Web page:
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Top 5: Credit Suisse Makes Final Bid to Prevent Shareholder Revolt

April 25, 2017

1. Credit Suisse proposes 40% bonus cuts for top executives

Credit Suisse Group AG has proposed bonus cuts of 40% for its top executives, including CEO, Tidjane Thiam, who will see his total compensation reduced by CHF4.67 million, reported Business Insider. The Swiss bank came under scrutiny from shareholders following two consecutive financially disappointing years and a legal case that resulted in a 33% decrease in share value. The proposed executive pay cuts are a final effort to please shareholders before the bank’s general meeting.

2. Procter & Gamble appoints former Coca-Cola executive as CIO

Procter & Gamble appointed Javier Polit, a long-time IT executive at Coca-Cola Co., as CIO. Polit replaced former CIO, Linda Clement-Holmes, who retired after 35 years with the company, reported The Wall Street Journal.

“Javier’s appointment as CIO is an intentional commitment to accelerate the business application of IT capability, while strengthening our IT function,” stated David Taylor, chairman, CEO and president, Procter & Gamble. Equilar recently conducted a study on pay for executives who lead information and security teams.

3. Wal-Mart CEO sees 13% increase in total compensation

Wal-Mart Stores CEO, Doug McMillon, was awarded $22.4 million in total compensation for fiscal 2016, a 13% increase from fiscal 2015, Reuters reported. McMillon was appointed CEO of the retailer in February 2014, and has worked to improve the company’s core U.S. operations.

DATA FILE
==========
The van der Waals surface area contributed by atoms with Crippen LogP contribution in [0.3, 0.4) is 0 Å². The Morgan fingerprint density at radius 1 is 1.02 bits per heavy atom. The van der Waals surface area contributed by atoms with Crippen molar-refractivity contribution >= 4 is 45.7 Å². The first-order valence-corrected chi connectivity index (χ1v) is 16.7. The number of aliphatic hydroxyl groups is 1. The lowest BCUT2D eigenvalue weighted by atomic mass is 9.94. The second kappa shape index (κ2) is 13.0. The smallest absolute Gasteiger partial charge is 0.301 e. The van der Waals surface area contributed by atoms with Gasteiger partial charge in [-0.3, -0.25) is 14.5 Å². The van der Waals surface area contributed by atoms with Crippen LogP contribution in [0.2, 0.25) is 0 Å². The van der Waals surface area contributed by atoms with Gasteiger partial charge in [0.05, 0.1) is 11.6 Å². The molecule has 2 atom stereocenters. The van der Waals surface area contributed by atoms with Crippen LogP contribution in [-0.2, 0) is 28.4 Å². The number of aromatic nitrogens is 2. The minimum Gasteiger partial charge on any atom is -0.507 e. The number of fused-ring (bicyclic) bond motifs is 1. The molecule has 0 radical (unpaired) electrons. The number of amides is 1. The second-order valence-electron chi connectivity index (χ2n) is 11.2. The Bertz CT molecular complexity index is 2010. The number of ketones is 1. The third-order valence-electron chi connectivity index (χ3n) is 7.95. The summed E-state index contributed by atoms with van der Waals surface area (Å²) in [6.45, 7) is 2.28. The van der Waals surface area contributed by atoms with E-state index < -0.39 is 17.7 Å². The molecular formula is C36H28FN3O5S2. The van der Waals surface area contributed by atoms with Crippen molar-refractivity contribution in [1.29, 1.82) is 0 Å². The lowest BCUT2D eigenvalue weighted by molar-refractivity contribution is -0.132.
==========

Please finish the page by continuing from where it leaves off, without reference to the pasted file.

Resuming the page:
4. Buffalo Wild Wings claims board and management are “under attack”

Buffalo Wild Wings and Marcato Capital Management continue to clash over the leadership and franchising of the restaurant chain. Marcato, which owns 6.1% stock in the company, has placed pressure on the board to franchise more of the chain’s restaurants and has also called for the resignation of CEO Sally Smith, CNBC reports.

Executives at the company strongly disagree with Marcato’s proposals, claiming, “Our Board and management team are under attack from a short-term-focused hedge fund…that seeks to upend our winning formula and business strategy.” .

5. IBM CEO may actually make double her reported $33 million

Institutional Shareholder Services (ISS) has made claims that Ginni Rometty, CEO of IBM, received a much larger sum in fiscal 2016 than the reported $33 million pay package the company has reported. Based on the way IBM values Rometty’s stock options, her total compensation is believed to actually be in the $50 million to $65 million range, Bloomberg reports.

For more information on Equilar research and data analysis, please contact Dan Marcec, Director of Content & Communications at Cydney Myers, associate editor, authored this post.

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